The Palestinian Museum, Birzeit.
Muhammad Yusuf, Features Writer
Berlin-based Palestinian artist Steve Sabella has put his artwork, No Man’s Land, up for auction at Sotheby’s, the oldest and largest auction house in the world. The auction will be held on Mar. 24 in London. Sabella will donate all sale revenues to benefit the Palestinian Museum’s Birzeit, Education Programme.
The Education Programme is a key component of the Palestinian Museum’s programmatic strategy. Annually, it develops and hosts interactive educational activities benefitting more than 3,000 students from 60 schools, in addition to activities geared towards university students and intergenerational groups.
The programme also produces educational resources that promote children’s critical thinking, improve their visual and cognitive perception and nourish their imagination and creativity.
Sabella had eleven solos in Palestine prior to moving to London and later to Berlin. He is known for his imaginative use of photography and painterly photographic collages, his most recent being The Great March of Return (2019), including over one thousand photographs captured by five Palestinian journalists from Gaza, contrasted with photos of outer space, in a monumental “present-day fresco” demonstrating a nation’s eternal fight for liberation.
The video art piece of The Great March of Return premiered at the opening night of the Gaza International Video Art Festival in 2019. For his 2014 series 38 Days of Re-Collection, the artist stayed in a Palestinian home occupied by Israelis in Jerusalem since 1948, photographing every detail of the house and claiming his Right of Return.
He printed these photos on fragments of paint peeled from the walls of the Old City of Jerusalem, the neighbourhood in which he was born and raised. Sabella’s daring installation Settlement: Six Israelis & One Palestinian (2010), commissioned by MATHAF: Arab Museum of Modern Art, places the viewer in a standoff: he photographed six life-size portraits of Israeli men, standing in front of a wall similar to Israel’s concrete barrier, wearing only underwear.
Opposite this row is a photograph of the artist himself. Finally, there is Sabella’s monument-like glass sculpture All That Remains: Wood shard collected from Auschwitz-Birkenau concentration camp on top of fragments with photographs taken in a Palestinian house occupied by Israelis in 1948.
No Man’s Land (2015) is an impressive six-metre-wide photographic triptych, which was featured in the Palestinian Museum’s historic international group exhibition, Intimate Terrains: Representations of a Disappearing Landscape.
It is a surreal triptych of three collages composed from images of Lake Victoria in London. Elements from the everyday environment –– rotting leaves, feathers, pollen dust – are caught in sharp detail.
They are transformed in the collage process — the lake’s surface appears instead like the darkness of space, with interminable depth, a topographic map or a microscopic view of the ocean floor.
In turn, they ask us to imagine our surroundings anew, and see even a speck of dust as representative of all the mysteries of the universe.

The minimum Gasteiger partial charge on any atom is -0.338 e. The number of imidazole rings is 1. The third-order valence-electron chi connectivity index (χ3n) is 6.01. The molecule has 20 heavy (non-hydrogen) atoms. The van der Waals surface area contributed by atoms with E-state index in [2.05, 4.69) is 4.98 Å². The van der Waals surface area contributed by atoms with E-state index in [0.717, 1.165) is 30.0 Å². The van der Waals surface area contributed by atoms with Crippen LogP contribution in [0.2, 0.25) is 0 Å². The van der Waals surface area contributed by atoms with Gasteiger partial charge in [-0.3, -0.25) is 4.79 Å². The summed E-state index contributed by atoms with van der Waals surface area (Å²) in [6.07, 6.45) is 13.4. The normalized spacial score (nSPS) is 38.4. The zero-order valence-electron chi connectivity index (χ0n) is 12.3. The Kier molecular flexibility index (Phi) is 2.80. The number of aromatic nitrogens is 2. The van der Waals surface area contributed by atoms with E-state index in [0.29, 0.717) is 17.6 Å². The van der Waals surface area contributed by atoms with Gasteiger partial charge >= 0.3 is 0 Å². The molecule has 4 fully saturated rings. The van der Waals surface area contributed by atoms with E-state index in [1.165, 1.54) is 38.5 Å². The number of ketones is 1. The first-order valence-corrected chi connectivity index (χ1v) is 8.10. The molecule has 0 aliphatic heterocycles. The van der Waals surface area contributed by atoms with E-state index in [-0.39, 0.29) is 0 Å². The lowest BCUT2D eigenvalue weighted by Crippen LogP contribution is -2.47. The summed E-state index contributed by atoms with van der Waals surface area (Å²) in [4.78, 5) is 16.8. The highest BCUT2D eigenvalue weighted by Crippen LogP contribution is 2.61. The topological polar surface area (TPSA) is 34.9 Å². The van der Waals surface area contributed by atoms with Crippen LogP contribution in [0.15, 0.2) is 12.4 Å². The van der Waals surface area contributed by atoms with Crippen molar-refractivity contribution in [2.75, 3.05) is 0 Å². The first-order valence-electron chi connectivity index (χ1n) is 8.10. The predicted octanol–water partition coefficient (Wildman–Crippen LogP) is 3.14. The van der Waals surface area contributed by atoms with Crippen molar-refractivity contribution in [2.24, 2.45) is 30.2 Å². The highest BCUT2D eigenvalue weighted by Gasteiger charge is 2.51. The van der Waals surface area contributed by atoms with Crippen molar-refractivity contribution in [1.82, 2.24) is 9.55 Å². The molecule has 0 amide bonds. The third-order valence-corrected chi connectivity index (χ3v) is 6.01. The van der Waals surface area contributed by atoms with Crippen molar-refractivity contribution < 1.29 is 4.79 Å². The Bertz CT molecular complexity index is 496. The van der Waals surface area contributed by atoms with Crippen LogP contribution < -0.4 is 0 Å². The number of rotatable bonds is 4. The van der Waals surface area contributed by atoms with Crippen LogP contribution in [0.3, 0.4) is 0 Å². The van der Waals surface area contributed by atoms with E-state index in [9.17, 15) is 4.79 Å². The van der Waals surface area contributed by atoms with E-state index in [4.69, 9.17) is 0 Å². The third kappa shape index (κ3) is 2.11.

Addressing the importance of art in the Palestinian context, Sabella has said that “in the fragmented land of Palestine, art has become the ambassador for the nation’s eternal struggle for liberation. Art can be a great tool of resistance, as it can transform the impossible into the next creative innovation”.
On Sotheby’s No Man’s Land project, Director General of the Palestinian Museum Adila Laïdi-Hanieh said that “we cherish Steve’s initiative and value his belief in the Museum’s mission of developing non-conventional education to create a better tomorrow.
“We are grateful to Sotheby’s for generously agreeing to include No Man’s Land in their prestigious 20th Century Art/ Middle East sale which features sought-after artists from the modern era to the contemporary period”.
In 2017, Sabella’s studio launched four separate book projects: the first English translation of Palestinian novelist, poet and critic Mohammed al-Asaad’s Atfal al-Nada (Children of the Dew); al-Asaad’s translation of The Parachute Paradox into Arabic; The Artist’s Curse, a series of reflections and pieces of advice on the life of an artist, published daily online; and Palestine Unsettled, a photo-journey throughout Palestine during the Second Intifada with four critical texts by renowned scholars, and a recipient of the 2017 Visual Arts Grant from the Arab Fund for Arts and Culture.
His award-winning memoir, The Parachute Paradox (Kerber Verlag, 2016) follows his upbringing in occupied Jerusalem, his search for liberation from within, and his developing means of resistance to the colonised imagination.
Through his art and writing, he works beyond narratives of exile. He articulates human connection that transcends culture and nationality, and advocates for global citizenship.
Sabella holds an MA in Photographic Studies from the University of Westminster, London, and an MA in Art Business from Sotheby’s Institute of Art, London. In 2008, he received the Ellen Auerbach Award from the Akademie der Künste in Berlin, leading to the publication of his monograph Steve Sabella - Photography 1997–2014 (Hatje Cantz, 2014). His artwork has been exhibited and is held in collections internationally.
The Palestinian Museum is an independent institution dedicated to supporting an open and dynamic Palestinian culture nationally and internationally. It presents and engages with new perspectives on Palestinian history, society and culture.
It also offers spaces for creative ventures, educational programmes and innovative research. It is a flagship project of Taawon and one of the new cultural projects in Palestine.
The Palestinian Museum won the 2019 Aga Khan Award for Architecture and is LEED-certified Gold by the US Green Building Council.
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